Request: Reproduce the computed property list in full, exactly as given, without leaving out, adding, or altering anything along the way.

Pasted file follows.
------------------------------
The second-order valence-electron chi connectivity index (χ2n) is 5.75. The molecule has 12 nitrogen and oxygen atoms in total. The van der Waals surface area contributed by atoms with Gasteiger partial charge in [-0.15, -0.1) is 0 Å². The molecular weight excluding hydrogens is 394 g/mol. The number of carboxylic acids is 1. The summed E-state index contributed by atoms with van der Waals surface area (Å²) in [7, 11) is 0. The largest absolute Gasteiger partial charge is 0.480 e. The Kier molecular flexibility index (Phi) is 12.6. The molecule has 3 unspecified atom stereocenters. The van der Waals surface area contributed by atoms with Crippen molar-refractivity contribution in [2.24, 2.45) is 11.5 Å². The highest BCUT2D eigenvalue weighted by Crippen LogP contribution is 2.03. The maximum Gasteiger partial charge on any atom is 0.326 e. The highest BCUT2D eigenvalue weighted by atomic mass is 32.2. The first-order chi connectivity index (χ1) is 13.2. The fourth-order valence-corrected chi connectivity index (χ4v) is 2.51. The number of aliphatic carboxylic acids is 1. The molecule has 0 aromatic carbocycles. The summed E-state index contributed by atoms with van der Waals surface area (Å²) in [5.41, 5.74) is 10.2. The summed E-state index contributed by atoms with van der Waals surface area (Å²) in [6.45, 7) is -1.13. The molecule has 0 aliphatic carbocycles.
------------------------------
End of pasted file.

The second-order valence-electron chi connectivity index (χ2n) is 5.75. The molecule has 12 nitrogen and oxygen atoms in total. The van der Waals surface area contributed by atoms with Gasteiger partial charge in [-0.15, -0.1) is 0 Å². The molecular weight excluding hydrogens is 394 g/mol. The number of carboxylic acids is 1. The summed E-state index contributed by atoms with van der Waals surface area (Å²) in [7, 11) is 0. The largest absolute Gasteiger partial charge is 0.480 e. The Kier molecular flexibility index (Phi) is 12.6. The molecule has 3 unspecified atom stereocenters. The van der Waals surface area contributed by atoms with Crippen molar-refractivity contribution in [2.24, 2.45) is 11.5 Å². The highest BCUT2D eigenvalue weighted by Crippen LogP contribution is 2.03. The maximum Gasteiger partial charge on any atom is 0.326 e. The highest BCUT2D eigenvalue weighted by atomic mass is 32.2. The first-order chi connectivity index (χ1) is 13.2. The fourth-order valence-corrected chi connectivity index (χ4v) is 2.51. The number of aliphatic carboxylic acids is 1. The molecule has 0 aromatic carbocycles. The summed E-state index contributed by atoms with van der Waals surface area (Å²) in [5.41, 5.74) is 10.2. The summed E-state index contributed by atoms with van der Waals surface area (Å²) in [6.45, 7) is -1.13. The molecule has 0 aliphatic carbocycles.